If you happen to be an oil and gas operator ready to frac your well in Scotland, you could get an official notice from the UK Department of Energy and Climate Change that would make you scratch your head.
Seismic restrictions were initiated after two small tremors were felt near Blackpool, Lancashire, after fracturing operations at a shale gas drilling site. The restrictions shut down operations which cause surface vibrations greater than magnitude 0.5 on the Richter scale, the Scotsman reported.
Dr. Rob Westaway and Professor Paul Younger of the University of Glasgow’s School of Engineering told the Scotsman: “To put it in perspective, if regulations for other vibration-causing activities were similarly restrictive you’d have to prevent buses from driving in built-up areas or outlaw slamming wooden doors. Again, however, there is already regulation in place for compensation for similar incidents caused by RAF fly-bys or mining operations. We’d suggest it would make sense for similar schemes to be put into place for fracing.”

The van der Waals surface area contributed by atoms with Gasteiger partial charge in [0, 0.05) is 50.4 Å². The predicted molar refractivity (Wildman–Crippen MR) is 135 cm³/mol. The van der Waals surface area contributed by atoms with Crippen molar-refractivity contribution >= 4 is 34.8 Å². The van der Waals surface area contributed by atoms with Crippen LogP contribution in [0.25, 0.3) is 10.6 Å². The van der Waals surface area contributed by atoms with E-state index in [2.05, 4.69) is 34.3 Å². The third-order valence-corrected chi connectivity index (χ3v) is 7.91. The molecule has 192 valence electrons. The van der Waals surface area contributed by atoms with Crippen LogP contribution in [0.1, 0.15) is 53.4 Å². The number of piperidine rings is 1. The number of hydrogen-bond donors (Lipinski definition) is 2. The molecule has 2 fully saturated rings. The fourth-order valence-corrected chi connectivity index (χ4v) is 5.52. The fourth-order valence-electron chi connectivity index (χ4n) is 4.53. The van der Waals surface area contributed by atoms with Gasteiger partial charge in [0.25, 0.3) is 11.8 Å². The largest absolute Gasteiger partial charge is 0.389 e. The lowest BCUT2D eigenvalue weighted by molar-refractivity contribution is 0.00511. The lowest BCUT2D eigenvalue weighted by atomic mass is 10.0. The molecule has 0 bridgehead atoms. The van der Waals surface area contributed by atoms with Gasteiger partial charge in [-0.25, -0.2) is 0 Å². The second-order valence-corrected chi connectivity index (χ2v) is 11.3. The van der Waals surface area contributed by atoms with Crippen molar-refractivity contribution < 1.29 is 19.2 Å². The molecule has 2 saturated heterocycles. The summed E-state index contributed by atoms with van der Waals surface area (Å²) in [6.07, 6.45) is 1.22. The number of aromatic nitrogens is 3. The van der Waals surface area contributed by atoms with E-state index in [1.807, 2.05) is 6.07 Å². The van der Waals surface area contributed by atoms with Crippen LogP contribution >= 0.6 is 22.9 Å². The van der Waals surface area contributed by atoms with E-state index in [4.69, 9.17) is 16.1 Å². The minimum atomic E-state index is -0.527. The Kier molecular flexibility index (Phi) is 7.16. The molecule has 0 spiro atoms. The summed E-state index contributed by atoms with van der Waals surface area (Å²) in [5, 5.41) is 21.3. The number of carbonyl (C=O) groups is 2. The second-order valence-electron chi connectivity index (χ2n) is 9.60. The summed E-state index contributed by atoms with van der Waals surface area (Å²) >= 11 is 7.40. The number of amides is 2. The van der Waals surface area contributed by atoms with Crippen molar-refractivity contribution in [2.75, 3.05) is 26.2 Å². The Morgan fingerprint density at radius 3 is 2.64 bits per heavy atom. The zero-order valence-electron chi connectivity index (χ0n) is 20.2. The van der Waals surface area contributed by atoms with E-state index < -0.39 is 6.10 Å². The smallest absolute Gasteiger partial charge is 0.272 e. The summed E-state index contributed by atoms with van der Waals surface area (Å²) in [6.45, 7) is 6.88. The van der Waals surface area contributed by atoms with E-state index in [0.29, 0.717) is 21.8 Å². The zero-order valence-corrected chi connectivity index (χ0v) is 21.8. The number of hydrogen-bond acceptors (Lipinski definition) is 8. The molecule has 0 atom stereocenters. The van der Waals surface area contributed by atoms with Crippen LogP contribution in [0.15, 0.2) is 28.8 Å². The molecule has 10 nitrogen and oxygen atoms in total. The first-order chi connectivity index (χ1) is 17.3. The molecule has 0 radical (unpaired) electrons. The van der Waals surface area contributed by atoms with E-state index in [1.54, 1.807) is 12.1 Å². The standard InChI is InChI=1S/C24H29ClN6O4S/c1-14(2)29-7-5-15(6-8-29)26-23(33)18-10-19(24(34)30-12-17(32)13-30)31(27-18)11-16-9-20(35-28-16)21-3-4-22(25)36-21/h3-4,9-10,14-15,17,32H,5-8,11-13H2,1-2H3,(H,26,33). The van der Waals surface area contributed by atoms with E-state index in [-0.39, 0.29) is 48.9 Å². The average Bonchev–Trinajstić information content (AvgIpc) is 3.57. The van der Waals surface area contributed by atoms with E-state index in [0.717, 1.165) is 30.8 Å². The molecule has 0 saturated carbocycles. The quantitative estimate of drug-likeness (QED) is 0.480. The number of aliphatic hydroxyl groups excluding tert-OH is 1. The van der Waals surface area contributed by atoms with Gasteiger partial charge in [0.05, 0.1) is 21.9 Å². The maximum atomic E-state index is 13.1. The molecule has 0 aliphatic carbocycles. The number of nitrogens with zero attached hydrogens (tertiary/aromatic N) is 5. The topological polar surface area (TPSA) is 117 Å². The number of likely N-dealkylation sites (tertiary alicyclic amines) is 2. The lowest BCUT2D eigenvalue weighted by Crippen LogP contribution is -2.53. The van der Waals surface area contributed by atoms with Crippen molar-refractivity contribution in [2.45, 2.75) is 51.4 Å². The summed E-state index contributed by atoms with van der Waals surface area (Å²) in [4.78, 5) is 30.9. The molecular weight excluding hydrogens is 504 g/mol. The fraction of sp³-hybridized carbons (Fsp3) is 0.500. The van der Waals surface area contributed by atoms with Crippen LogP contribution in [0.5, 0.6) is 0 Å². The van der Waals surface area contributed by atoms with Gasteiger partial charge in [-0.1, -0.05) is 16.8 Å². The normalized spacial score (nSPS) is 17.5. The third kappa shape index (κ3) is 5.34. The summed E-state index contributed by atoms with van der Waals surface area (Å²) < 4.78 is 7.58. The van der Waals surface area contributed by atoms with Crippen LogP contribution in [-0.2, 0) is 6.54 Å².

Dr. Westaway said the more serious seismic incidents from fracing operations around the world were from disposing waste water back into the borehole after the process, which can cause earthquakes.
“In Britain, we’ve adopted long-standing EU groundwater regulations which bar sub-surface disposal of waste water completely, meaning there is no danger of this sort of event happening here. Instead, the water would be treated and disposed of safely elsewhere,” Westaway told the Scotsman.
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